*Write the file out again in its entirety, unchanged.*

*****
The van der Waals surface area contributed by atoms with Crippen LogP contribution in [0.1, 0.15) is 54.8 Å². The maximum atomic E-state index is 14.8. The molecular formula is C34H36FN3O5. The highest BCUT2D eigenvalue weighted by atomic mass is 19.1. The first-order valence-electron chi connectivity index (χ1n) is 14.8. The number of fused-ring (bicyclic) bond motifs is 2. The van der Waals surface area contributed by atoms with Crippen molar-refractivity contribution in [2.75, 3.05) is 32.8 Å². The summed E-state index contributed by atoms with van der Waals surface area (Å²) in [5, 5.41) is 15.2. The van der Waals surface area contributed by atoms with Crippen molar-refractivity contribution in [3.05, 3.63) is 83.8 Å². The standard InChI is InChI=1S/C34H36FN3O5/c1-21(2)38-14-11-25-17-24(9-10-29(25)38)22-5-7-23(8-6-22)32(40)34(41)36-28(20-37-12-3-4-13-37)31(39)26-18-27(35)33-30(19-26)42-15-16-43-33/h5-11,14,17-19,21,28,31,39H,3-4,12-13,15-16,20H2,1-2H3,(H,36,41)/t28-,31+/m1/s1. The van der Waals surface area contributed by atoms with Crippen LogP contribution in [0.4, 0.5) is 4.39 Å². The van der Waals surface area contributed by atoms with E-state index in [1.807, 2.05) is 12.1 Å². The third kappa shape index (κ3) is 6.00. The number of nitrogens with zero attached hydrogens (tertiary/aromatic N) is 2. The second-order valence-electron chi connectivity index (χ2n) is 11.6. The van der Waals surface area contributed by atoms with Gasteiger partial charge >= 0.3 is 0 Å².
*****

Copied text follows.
The van der Waals surface area contributed by atoms with Crippen LogP contribution in [0.1, 0.15) is 54.8 Å². The maximum atomic E-state index is 14.8. The molecular formula is C34H36FN3O5. The highest BCUT2D eigenvalue weighted by atomic mass is 19.1. The first-order valence-electron chi connectivity index (χ1n) is 14.8. The number of fused-ring (bicyclic) bond motifs is 2. The van der Waals surface area contributed by atoms with Crippen molar-refractivity contribution in [2.75, 3.05) is 32.8 Å². The summed E-state index contributed by atoms with van der Waals surface area (Å²) in [5, 5.41) is 15.2. The van der Waals surface area contributed by atoms with Crippen molar-refractivity contribution in [3.05, 3.63) is 83.8 Å². The standard InChI is InChI=1S/C34H36FN3O5/c1-21(2)38-14-11-25-17-24(9-10-29(25)38)22-5-7-23(8-6-22)32(40)34(41)36-28(20-37-12-3-4-13-37)31(39)26-18-27(35)33-30(19-26)42-15-16-43-33/h5-11,14,17-19,21,28,31,39H,3-4,12-13,15-16,20H2,1-2H3,(H,36,41)/t28-,31+/m1/s1. The van der Waals surface area contributed by atoms with Crippen LogP contribution in [0.4, 0.5) is 4.39 Å². The van der Waals surface area contributed by atoms with E-state index in [1.807, 2.05) is 12.1 Å². The third kappa shape index (κ3) is 6.00. The number of nitrogens with zero attached hydrogens (tertiary/aromatic N) is 2. The second-order valence-electron chi connectivity index (χ2n) is 11.6. The van der Waals surface area contributed by atoms with Gasteiger partial charge >= 0.3 is 0 Å².